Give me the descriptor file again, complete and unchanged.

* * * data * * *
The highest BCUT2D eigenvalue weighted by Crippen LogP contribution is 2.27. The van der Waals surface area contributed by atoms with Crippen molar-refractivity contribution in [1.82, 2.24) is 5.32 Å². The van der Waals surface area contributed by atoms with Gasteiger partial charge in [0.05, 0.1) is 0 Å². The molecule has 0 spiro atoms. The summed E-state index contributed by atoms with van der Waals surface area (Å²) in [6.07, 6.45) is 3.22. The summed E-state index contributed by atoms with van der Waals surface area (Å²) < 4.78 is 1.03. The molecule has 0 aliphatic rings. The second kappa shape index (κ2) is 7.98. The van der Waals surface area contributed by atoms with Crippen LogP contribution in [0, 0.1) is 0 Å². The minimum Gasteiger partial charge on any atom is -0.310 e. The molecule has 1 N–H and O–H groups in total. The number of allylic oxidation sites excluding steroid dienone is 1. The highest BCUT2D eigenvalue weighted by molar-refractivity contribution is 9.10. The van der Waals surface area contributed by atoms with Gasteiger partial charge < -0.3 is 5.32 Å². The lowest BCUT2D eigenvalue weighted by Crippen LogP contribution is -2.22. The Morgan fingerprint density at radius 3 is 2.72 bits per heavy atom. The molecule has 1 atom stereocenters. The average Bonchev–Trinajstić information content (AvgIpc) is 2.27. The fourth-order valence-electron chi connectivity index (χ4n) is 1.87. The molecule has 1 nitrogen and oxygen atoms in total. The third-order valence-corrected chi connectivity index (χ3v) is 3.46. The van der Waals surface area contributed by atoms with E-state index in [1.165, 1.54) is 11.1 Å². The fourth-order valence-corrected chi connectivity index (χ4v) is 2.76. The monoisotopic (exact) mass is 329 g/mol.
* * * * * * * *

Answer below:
The highest BCUT2D eigenvalue weighted by Crippen LogP contribution is 2.27. The van der Waals surface area contributed by atoms with Crippen molar-refractivity contribution in [1.82, 2.24) is 5.32 Å². The van der Waals surface area contributed by atoms with Gasteiger partial charge in [0.05, 0.1) is 0 Å². The molecule has 0 spiro atoms. The summed E-state index contributed by atoms with van der Waals surface area (Å²) in [6.07, 6.45) is 3.22. The summed E-state index contributed by atoms with van der Waals surface area (Å²) < 4.78 is 1.03. The molecule has 0 aliphatic rings. The second kappa shape index (κ2) is 7.98. The van der Waals surface area contributed by atoms with Crippen LogP contribution in [0, 0.1) is 0 Å². The minimum Gasteiger partial charge on any atom is -0.310 e. The molecule has 1 N–H and O–H groups in total. The number of allylic oxidation sites excluding steroid dienone is 1. The highest BCUT2D eigenvalue weighted by molar-refractivity contribution is 9.10. The van der Waals surface area contributed by atoms with Gasteiger partial charge < -0.3 is 5.32 Å². The lowest BCUT2D eigenvalue weighted by Crippen LogP contribution is -2.22. The Morgan fingerprint density at radius 3 is 2.72 bits per heavy atom. The molecule has 1 atom stereocenters. The average Bonchev–Trinajstić information content (AvgIpc) is 2.27. The fourth-order valence-electron chi connectivity index (χ4n) is 1.87. The molecule has 1 nitrogen and oxygen atoms in total. The third-order valence-corrected chi connectivity index (χ3v) is 3.46. The van der Waals surface area contributed by atoms with E-state index in [1.165, 1.54) is 11.1 Å². The fourth-order valence-corrected chi connectivity index (χ4v) is 2.76. The monoisotopic (exact) mass is 329 g/mol.